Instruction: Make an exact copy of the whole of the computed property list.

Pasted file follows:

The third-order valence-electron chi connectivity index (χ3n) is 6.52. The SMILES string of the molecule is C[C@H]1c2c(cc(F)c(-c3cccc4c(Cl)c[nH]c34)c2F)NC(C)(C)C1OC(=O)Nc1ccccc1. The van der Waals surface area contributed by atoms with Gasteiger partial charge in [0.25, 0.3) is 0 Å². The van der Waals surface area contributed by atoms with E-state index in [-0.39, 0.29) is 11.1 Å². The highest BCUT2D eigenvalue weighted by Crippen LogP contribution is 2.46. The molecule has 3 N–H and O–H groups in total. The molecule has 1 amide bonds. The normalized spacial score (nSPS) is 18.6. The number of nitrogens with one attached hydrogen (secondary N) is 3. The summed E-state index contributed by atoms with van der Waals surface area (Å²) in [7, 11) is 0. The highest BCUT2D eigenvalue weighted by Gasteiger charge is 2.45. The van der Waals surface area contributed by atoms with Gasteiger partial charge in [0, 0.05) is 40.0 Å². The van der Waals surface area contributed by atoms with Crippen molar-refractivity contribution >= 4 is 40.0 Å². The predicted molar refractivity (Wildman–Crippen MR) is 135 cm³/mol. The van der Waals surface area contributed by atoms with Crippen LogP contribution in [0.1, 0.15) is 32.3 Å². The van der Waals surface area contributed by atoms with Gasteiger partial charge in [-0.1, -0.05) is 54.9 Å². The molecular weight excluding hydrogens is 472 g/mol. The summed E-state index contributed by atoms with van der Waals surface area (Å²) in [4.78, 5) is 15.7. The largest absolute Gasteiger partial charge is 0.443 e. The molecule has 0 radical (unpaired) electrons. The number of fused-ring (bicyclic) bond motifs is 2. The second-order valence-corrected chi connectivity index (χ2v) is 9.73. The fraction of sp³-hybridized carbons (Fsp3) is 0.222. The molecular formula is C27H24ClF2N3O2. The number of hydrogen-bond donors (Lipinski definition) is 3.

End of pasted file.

The third-order valence-electron chi connectivity index (χ3n) is 6.52. The SMILES string of the molecule is C[C@H]1c2c(cc(F)c(-c3cccc4c(Cl)c[nH]c34)c2F)NC(C)(C)C1OC(=O)Nc1ccccc1. The van der Waals surface area contributed by atoms with Gasteiger partial charge in [0.25, 0.3) is 0 Å². The van der Waals surface area contributed by atoms with E-state index in [-0.39, 0.29) is 11.1 Å². The highest BCUT2D eigenvalue weighted by Crippen LogP contribution is 2.46. The molecule has 3 N–H and O–H groups in total. The molecule has 1 amide bonds. The normalized spacial score (nSPS) is 18.6. The number of nitrogens with one attached hydrogen (secondary N) is 3. The summed E-state index contributed by atoms with van der Waals surface area (Å²) in [7, 11) is 0. The highest BCUT2D eigenvalue weighted by Gasteiger charge is 2.45. The van der Waals surface area contributed by atoms with Gasteiger partial charge in [0, 0.05) is 40.0 Å². The van der Waals surface area contributed by atoms with Crippen molar-refractivity contribution >= 4 is 40.0 Å². The predicted molar refractivity (Wildman–Crippen MR) is 135 cm³/mol. The van der Waals surface area contributed by atoms with Crippen LogP contribution in [0.1, 0.15) is 32.3 Å². The van der Waals surface area contributed by atoms with Gasteiger partial charge in [-0.1, -0.05) is 54.9 Å². The molecular weight excluding hydrogens is 472 g/mol. The summed E-state index contributed by atoms with van der Waals surface area (Å²) in [4.78, 5) is 15.7. The largest absolute Gasteiger partial charge is 0.443 e. The molecule has 0 radical (unpaired) electrons. The number of fused-ring (bicyclic) bond motifs is 2. The second-order valence-corrected chi connectivity index (χ2v) is 9.73. The fraction of sp³-hybridized carbons (Fsp3) is 0.222. The molecular formula is C27H24ClF2N3O2. The number of hydrogen-bond donors (Lipinski definition) is 3.